He isn't going to take this lying down. He makes a wager with the Big Guy (Down Under): he will bring Satan 100 souls in a year's time or he loses his soul. Forever. Again. In nasty ways.
Knowing Satan doesn't make a bet he can't win, Johannes takes the wager and finds himself saddled with a traveling carnival. In a word, "Eeeeew." If you were skeeved by human carnies, the folks on this train will keep you awake at night — but in a humorous way.
This book could have been dark and foreboding, brooding and wicked. Instead, it careens toward the dark, nicks just enough to make it interesting, then puts a different spin on the story.
Take Horst. He's Cabal's brother, but he's so much more. He's a vampire, but he's not without some morals. He knows his brother (better than one imagines) and has, as brothers are wont to do, seen his brother at his worst and best. Horst is brought on because (a) he will play along and (2) he knows what people want. And he does, to an extent — he can recognize a damned soul from a hundred paces, and he knows what attracts them. But does he play along, really? What does it take, and what would it cost?
Horst is not alone. Johannes is surrounded by an interesting collection of creatures who know their roles and their positions. They know their jobs and they perform them well. The characters Johannes meets along the way make the tale intriguing in surprising ways.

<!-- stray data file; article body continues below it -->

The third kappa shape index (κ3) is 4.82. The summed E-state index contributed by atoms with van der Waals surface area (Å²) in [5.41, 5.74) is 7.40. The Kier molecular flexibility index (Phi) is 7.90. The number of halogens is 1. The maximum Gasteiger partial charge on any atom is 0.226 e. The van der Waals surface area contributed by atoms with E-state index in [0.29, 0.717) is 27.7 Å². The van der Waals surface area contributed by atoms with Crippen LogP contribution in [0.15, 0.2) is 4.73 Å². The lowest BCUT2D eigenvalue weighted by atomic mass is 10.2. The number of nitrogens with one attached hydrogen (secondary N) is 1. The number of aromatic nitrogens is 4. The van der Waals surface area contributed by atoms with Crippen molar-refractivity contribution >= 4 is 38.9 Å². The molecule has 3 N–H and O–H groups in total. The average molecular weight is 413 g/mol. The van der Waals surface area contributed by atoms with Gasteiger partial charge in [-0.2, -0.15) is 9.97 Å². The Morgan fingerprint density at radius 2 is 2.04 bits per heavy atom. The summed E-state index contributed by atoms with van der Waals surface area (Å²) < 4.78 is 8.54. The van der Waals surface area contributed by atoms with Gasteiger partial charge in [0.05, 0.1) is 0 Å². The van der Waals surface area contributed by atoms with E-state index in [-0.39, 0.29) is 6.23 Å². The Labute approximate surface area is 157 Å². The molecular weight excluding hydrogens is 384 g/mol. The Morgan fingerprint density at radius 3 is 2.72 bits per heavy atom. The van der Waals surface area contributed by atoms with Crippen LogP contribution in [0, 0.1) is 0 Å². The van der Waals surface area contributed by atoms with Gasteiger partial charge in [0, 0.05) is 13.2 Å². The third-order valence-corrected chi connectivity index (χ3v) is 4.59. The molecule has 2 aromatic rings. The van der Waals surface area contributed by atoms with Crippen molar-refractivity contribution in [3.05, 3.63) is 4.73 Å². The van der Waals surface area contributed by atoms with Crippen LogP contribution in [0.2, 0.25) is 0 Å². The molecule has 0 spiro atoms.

Can Johannes collect a hundred souls with a ragtag carnival inconceivable to the Prince of Darkness himself? Can he do it without losing any more of what makes him a man? Can he use his talent to gain his talent? Can anyone beat Satan at his own game?
With wit and surprises, laughs and truly incredible moments, Howard crafts a compelling and entertaining story. I was captured by the first scene and riveted before I reached the end of the first chapter. I cared: about Horst, Cabal, Bones, the Laytex Lady — even the criminally insane escapees. The story unfolded with grace and precision, and I enjoyed it greatly. The carnival was reminiscent of (but nowhere near as dark and evil as) Ray Bradbury's classic Something Wicked This Way Comes, whom Howard credits in the book's acknowledgements.
Rumor has it that there is a sequel planned. I'm glad, in part because I really need the end explained to me — and a second book is a lovely way to do it.
Pick up this book, and thank Emily at Borders for the recommendation. (I already did.)